Bass Pro Shops president Jim Hagale started talking about the dangers of over-expansion and brands gone bad. I thought, uh-oh, where's he going with this?
He mentioned Krispy Kreme Donuts and Planet Hollywood, but he could just as easily have added Tower Records, Peabody Place, Pat O'Brien's, or Bennigan's. Or Hard Rock Café — the Bass Pro Shops of 1988 — when the Pyramid was going to be the coolest arena on the planet. Hard Rock, once a hot publicly traded stock and a must-have T-shirt, is now just another restaurant on Beale Street.
Hagale didn't go there. He was in Memphis Monday to announce a development agreement for the Bass Pro Pyramid. The presentations to the City Council and County Commission by Hagale and the city's Pyramid point man, Robert Lipscomb, were an earnest attempt to put lipstick on a white elephant.
"An Engine for Commerce, Conservation, Environmental Education, and Tourism," as the thick handout says. World peace will apparently have to wait, but look for ammo and camo and rods and reels over in aisle one.
The timing was horrible and the pitch is shopworn after three years, with at least three more years before a grand opening. Working Memphians are struggling to pay their mortgages and bills, not splurging on bass boats. The biggest threat to the Bass Pro Pyramid isn't an earthquake, it's a recession. "Creative financing," also known as getting something for nothing, is what got us into this mess. Only five council members showed up; several others are in Denver for the Democratic National Convention. Hagale and Lipscomb were preaching to the choir and a bunch of empty chairs.
The council's approval isn't needed at this point anyway, and the county's $5 million debt share of the Pyramid is likely to be bought out by the city, simplifying things down the road. This is a Willie Herenton-Lipscomb deal. The mayor, who is neither a hunter nor fisherman, said it was a great day, one "the citizens of Memphis have been waiting 20 years for." The Bass Pro Pyramid will be a 365-days-a-year attraction. The bond lawyers, architects, developers, financiers, professional downtowners, and county government expatriates enlisted to speak for the project applauded. But by the time they were supposed to give their endorsements the chamber was nearly empty, and the speeches were scrapped.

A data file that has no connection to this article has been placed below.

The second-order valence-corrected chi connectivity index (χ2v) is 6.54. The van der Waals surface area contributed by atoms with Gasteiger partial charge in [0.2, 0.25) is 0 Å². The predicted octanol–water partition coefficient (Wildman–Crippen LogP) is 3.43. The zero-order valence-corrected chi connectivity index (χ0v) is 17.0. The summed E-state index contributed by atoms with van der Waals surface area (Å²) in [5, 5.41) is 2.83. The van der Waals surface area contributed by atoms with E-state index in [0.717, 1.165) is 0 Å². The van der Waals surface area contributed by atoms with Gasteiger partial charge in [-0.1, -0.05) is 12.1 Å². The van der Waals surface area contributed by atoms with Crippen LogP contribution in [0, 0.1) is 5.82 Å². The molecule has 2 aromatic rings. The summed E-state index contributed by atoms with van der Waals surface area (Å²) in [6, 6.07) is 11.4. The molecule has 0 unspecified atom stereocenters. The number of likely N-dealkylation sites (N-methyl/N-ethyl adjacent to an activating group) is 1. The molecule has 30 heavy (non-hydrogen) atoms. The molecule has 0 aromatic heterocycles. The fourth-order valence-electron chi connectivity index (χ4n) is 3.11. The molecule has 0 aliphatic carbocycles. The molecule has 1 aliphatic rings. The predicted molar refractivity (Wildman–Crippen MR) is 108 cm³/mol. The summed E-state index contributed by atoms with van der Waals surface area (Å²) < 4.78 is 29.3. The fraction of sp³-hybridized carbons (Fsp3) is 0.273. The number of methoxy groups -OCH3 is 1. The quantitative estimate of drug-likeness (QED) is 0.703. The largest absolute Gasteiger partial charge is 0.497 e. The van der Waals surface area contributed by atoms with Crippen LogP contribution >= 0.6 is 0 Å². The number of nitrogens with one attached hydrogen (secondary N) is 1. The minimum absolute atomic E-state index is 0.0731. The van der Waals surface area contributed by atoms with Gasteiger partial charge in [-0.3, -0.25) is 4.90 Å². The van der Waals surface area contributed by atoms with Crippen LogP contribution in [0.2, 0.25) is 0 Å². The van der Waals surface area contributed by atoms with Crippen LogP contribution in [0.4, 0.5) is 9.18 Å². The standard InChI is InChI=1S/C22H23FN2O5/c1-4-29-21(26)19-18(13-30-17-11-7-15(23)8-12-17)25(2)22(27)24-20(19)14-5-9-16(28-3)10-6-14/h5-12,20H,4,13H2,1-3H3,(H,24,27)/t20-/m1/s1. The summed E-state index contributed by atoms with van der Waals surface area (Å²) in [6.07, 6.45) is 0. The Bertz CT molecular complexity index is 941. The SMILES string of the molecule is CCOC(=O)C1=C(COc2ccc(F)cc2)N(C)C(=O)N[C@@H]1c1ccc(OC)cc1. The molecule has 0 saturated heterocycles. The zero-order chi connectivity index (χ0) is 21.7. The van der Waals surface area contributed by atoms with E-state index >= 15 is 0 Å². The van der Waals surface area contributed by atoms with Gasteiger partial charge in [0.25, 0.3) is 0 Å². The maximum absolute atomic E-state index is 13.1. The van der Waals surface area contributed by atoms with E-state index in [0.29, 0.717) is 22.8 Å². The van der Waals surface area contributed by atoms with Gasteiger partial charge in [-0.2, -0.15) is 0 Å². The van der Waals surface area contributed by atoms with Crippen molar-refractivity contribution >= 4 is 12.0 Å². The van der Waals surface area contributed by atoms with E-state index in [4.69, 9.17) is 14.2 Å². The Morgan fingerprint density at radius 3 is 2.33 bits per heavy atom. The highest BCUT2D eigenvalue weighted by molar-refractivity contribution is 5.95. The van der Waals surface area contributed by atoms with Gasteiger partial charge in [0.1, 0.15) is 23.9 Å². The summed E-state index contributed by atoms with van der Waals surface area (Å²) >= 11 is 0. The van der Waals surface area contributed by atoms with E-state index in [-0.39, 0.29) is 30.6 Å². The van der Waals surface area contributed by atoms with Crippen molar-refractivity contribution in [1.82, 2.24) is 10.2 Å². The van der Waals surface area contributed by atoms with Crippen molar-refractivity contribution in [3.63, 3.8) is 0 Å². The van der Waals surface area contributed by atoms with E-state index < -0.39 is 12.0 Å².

Hagale thanked Lipscomb, "who took most of the arrows for me." He apologized for delays, but said "there has never been a point where Bass Pro became disinterested in the Pyramid project." Nor, it seems, has there been a point yet where Bass Pro became totally committed to it. Hagale showed a video that emphasized Bass Pro's affinity with NASCAR and featured good old boys in camouflage and former President Jimmy Carter, looking younger and unpresidential, as a Bass Pro pitchman. Bass Pro loves the synergy with Ducks Unlimited, FedEx shipping, pro fisherman Bill Dance, and St. Jude Children's Research Hospital. But Hagale didn't say why the Pyramid, a challenge since the day it opened, makes sense for a company that prides itself on doing things its own way in places like Springfield, Missouri and Pearl, Mississippi.
The agreement gives Bass Pro another year to do studies and make plans while paying $35,000 a month. If it's a go, construction of a store, aquarium, hotel, and restaurants would take two more years. The cost to the city and county: $30 million, plus the remaining $9.9 million of debt on the Pyramid. Various experts explained that the $30 million would not come out of property taxes or general fund revenues, which would be political suicide. The found money is something called new market tax credits and the Tourism Development Zone taxes that also financed FedEx Forum and the convention center. The financing depends on "tourism" dollars and hotel taxes to produce a surplus beyond the current tax take, which is rebated by the state.
Hagale said he is "very disappointed when we are designated as a big-box retailer." That would be one of the kinder depictions. Local know-nothings seem to prefer "bait shop" or "gun store," which is as inaccurate as the hype. Bass Pro Shops is nothing more or less than the best deal out there for a downtown whose future is entertainment and conventions. It would be tantamount to landing a medium-sized company headquarters. A $30 million ante — if that's really the cap — is appropriate for a company that would employ 600 people and promises to be an exemplary corporate citizen.